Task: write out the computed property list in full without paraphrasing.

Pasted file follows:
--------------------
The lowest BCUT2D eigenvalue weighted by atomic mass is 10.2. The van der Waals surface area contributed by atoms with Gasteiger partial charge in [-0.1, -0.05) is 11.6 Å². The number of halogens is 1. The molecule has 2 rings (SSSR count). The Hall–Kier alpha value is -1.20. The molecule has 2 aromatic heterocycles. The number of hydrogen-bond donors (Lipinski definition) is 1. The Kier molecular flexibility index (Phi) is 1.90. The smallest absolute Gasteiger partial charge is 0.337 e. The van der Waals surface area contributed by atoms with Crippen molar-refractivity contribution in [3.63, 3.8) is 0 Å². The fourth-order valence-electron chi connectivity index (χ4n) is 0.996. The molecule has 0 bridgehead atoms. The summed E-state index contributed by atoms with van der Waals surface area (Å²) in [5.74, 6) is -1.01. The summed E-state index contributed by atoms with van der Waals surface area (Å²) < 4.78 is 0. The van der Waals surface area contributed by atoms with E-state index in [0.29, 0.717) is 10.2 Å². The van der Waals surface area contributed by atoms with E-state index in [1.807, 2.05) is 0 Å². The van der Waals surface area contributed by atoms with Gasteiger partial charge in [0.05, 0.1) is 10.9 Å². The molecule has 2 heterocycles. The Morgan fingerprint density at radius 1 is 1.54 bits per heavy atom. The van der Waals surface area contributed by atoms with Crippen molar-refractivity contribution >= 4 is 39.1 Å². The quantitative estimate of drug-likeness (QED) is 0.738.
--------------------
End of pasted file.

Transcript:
The lowest BCUT2D eigenvalue weighted by atomic mass is 10.2. The van der Waals surface area contributed by atoms with Gasteiger partial charge in [-0.1, -0.05) is 11.6 Å². The number of halogens is 1. The molecule has 2 rings (SSSR count). The Hall–Kier alpha value is -1.20. The molecule has 2 aromatic heterocycles. The number of hydrogen-bond donors (Lipinski definition) is 1. The Kier molecular flexibility index (Phi) is 1.90. The smallest absolute Gasteiger partial charge is 0.337 e. The van der Waals surface area contributed by atoms with Crippen molar-refractivity contribution in [3.63, 3.8) is 0 Å². The fourth-order valence-electron chi connectivity index (χ4n) is 0.996. The molecule has 0 bridgehead atoms. The summed E-state index contributed by atoms with van der Waals surface area (Å²) in [5.74, 6) is -1.01. The summed E-state index contributed by atoms with van der Waals surface area (Å²) < 4.78 is 0. The van der Waals surface area contributed by atoms with E-state index in [0.29, 0.717) is 10.2 Å². The van der Waals surface area contributed by atoms with E-state index in [1.807, 2.05) is 0 Å². The van der Waals surface area contributed by atoms with Gasteiger partial charge in [0.05, 0.1) is 10.9 Å². The molecule has 2 heterocycles. The Morgan fingerprint density at radius 1 is 1.54 bits per heavy atom. The van der Waals surface area contributed by atoms with Crippen molar-refractivity contribution >= 4 is 39.1 Å². The quantitative estimate of drug-likeness (QED) is 0.738.